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Growing Up in Rural Phelps County

Saturday, August 29, 2009

Growing Up in Rural Phelps County

I grew up in Rolla, Missouri during the 1950’s-60’s. We lived on a small 17-acre farm on F Hwy outside of town. I have the most wonderful memories of the rural “neighborhood” near Dry Fork River. The river was our favorite spot to swim during the summer. We, also, would have camp-outs with neighboring farm kids and catch fish for our supper.
Neighbors were the best neighbors then. When someone was ill or someone had passed away in your family, the neighbors from all around would bring fine food and desserts to express their concern and caring. They’d even help out with the field work if someone was behind in getting their crops in the ground or if hay was ready to be baled.

Those were also the days when you had to grow as much of your own food as possible. My dad was an avid gardener, even while holding down two jobs to make the mortgage. He would hand till and plant approximately three acres of fertile green gardens – everything from green beans, potatoes, onions, tomatoes, watermelon, strawberries, and the list goes on. We even raised our own meat – hogs,calves, and especially chickens.

I was in charge of gathering the eggs. It took a lot of courage at the age of 5 to reach into the hens’ nests and take out those eggs! Often, the hens would peck at me displaying their unhappiness about their eggs being taken. We even had Banti roosters that would chase me! I would pick up a nearby rock and quickly toss it their way while high-tailing it to the farm house.
I’ll never forget our sweet neighbor, Lucy Snelson, who came one day to show my mom and us kids how to butcher chickens. My two oldest brothers were in charge of “putting the chickens to rest” — a hatchet was their tool of choice is all I need to say! My duty was to pluck the chicken feathers once the chickens had been scalded. It was hard work on butchering day, but the fried chicken that resulted from a hard day’s work sure tasted good!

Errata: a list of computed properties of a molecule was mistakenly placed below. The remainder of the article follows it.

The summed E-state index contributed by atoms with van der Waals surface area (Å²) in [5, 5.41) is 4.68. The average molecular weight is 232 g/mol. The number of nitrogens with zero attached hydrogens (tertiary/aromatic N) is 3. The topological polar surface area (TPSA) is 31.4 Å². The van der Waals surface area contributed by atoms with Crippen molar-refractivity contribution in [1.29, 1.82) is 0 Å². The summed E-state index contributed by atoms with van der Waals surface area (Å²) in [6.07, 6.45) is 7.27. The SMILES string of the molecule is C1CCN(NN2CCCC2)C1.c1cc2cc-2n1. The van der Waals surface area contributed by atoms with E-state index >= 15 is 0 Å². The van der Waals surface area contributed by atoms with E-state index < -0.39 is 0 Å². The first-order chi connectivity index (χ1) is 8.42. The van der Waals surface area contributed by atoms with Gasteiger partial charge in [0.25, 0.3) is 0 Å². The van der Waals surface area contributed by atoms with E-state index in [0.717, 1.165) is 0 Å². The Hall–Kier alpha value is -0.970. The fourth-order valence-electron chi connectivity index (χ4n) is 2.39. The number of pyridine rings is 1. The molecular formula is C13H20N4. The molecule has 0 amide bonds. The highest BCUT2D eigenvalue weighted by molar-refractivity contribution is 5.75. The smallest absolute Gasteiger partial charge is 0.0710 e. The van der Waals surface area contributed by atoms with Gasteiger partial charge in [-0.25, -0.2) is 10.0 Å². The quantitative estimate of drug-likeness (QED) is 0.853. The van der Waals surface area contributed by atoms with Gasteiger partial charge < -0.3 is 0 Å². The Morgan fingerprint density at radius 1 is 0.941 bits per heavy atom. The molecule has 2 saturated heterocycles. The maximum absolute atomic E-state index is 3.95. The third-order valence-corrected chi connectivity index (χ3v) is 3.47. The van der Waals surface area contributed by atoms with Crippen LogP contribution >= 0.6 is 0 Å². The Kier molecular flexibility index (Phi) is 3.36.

Prissy was our Heinz-57 farm dog. She had a rather large litter of puppies to nurse. We had been given a very small runt piglet by a neighbor. We named him Hercules. That piglet took to nursing on that mama dog! When it was meal time, those puppies would get tossed in the air as Hercules rooted for his favorite spot! That runt turned out to be a rather large pig and never left that dog’s side. Sometimes, the neighbors would call up and say, “I think your pig is over here in our field. He’s following an old dog around.”
I attended Dean School from kindergarten until fifth grade – a small two-room school house on F Hwy. We drew our daily water from a well, and we brought our own lunches . There were, also, outhouses. To let the teacher know you had to use the outhouse, you had to hold up two fingers to indicate your need. She would have been busy teaching a small group in front of the room and would nod her head if it was okay to use the outhouse.

We had only one teacher, Mrs. Smallwood, who was the world’s most wonderful woman! I remember that on rare occasions when her hired hand didn’t make it out to her farm to feed the cattle, Mrs. Smallwood would load us all up in the back of her pick-up truck, and the day was spent at her farm tending to the animals. Our parents knew Mrs. Smallwood would love and care for us like her own children.

Finally, the day came when they had to close Dean School due to only 11 students attending. We were then bussed to “town school” and overwhelmed by the many changes we had to make.
Growing up in rural Phelps County was a total delight, and the fond memories live on in my heart. – Connie Henson-Smith

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